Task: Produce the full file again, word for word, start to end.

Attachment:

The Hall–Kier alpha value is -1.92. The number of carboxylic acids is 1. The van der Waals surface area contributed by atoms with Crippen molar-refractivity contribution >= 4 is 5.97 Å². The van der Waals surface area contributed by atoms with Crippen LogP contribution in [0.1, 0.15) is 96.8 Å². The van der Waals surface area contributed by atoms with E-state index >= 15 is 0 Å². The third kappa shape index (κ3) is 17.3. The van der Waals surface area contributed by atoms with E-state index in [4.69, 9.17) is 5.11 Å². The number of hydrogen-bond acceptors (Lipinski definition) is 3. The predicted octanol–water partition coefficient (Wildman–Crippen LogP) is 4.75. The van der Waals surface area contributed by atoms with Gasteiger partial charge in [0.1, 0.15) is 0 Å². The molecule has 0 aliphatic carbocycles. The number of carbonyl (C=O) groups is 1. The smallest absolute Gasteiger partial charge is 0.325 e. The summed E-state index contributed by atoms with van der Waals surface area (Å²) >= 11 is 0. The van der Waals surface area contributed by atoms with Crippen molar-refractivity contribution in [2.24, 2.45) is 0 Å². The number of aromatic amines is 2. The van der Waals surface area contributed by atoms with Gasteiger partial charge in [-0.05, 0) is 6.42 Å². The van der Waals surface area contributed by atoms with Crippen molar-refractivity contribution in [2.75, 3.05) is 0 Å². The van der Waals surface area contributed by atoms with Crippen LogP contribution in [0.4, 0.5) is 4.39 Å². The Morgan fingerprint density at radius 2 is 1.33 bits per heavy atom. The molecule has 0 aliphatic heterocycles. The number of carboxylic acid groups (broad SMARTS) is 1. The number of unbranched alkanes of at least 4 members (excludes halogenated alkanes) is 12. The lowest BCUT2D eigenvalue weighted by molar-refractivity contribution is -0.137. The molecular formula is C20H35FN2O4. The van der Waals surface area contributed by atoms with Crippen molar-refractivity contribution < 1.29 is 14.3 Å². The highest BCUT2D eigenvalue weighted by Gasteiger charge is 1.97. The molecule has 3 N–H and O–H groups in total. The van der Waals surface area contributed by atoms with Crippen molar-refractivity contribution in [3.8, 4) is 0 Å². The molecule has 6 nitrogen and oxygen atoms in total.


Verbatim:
The Hall–Kier alpha value is -1.92. The number of carboxylic acids is 1. The van der Waals surface area contributed by atoms with Crippen molar-refractivity contribution >= 4 is 5.97 Å². The van der Waals surface area contributed by atoms with Crippen LogP contribution in [0.1, 0.15) is 96.8 Å². The van der Waals surface area contributed by atoms with E-state index >= 15 is 0 Å². The third kappa shape index (κ3) is 17.3. The van der Waals surface area contributed by atoms with E-state index in [4.69, 9.17) is 5.11 Å². The number of hydrogen-bond acceptors (Lipinski definition) is 3. The predicted octanol–water partition coefficient (Wildman–Crippen LogP) is 4.75. The van der Waals surface area contributed by atoms with Gasteiger partial charge in [0.1, 0.15) is 0 Å². The molecule has 0 aliphatic carbocycles. The number of carbonyl (C=O) groups is 1. The smallest absolute Gasteiger partial charge is 0.325 e. The summed E-state index contributed by atoms with van der Waals surface area (Å²) >= 11 is 0. The van der Waals surface area contributed by atoms with Crippen molar-refractivity contribution in [2.24, 2.45) is 0 Å². The number of aromatic amines is 2. The van der Waals surface area contributed by atoms with Gasteiger partial charge in [-0.05, 0) is 6.42 Å². The van der Waals surface area contributed by atoms with Crippen molar-refractivity contribution in [2.75, 3.05) is 0 Å². The van der Waals surface area contributed by atoms with Crippen LogP contribution in [0.4, 0.5) is 4.39 Å². The Morgan fingerprint density at radius 2 is 1.33 bits per heavy atom. The molecule has 0 aliphatic heterocycles. The number of carboxylic acid groups (broad SMARTS) is 1. The number of unbranched alkanes of at least 4 members (excludes halogenated alkanes) is 12. The lowest BCUT2D eigenvalue weighted by molar-refractivity contribution is -0.137. The molecular formula is C20H35FN2O4. The van der Waals surface area contributed by atoms with Crippen molar-refractivity contribution < 1.29 is 14.3 Å². The highest BCUT2D eigenvalue weighted by Gasteiger charge is 1.97. The molecule has 3 N–H and O–H groups in total. The van der Waals surface area contributed by atoms with Crippen molar-refractivity contribution in [3.8, 4) is 0 Å². The molecule has 6 nitrogen and oxygen atoms in total.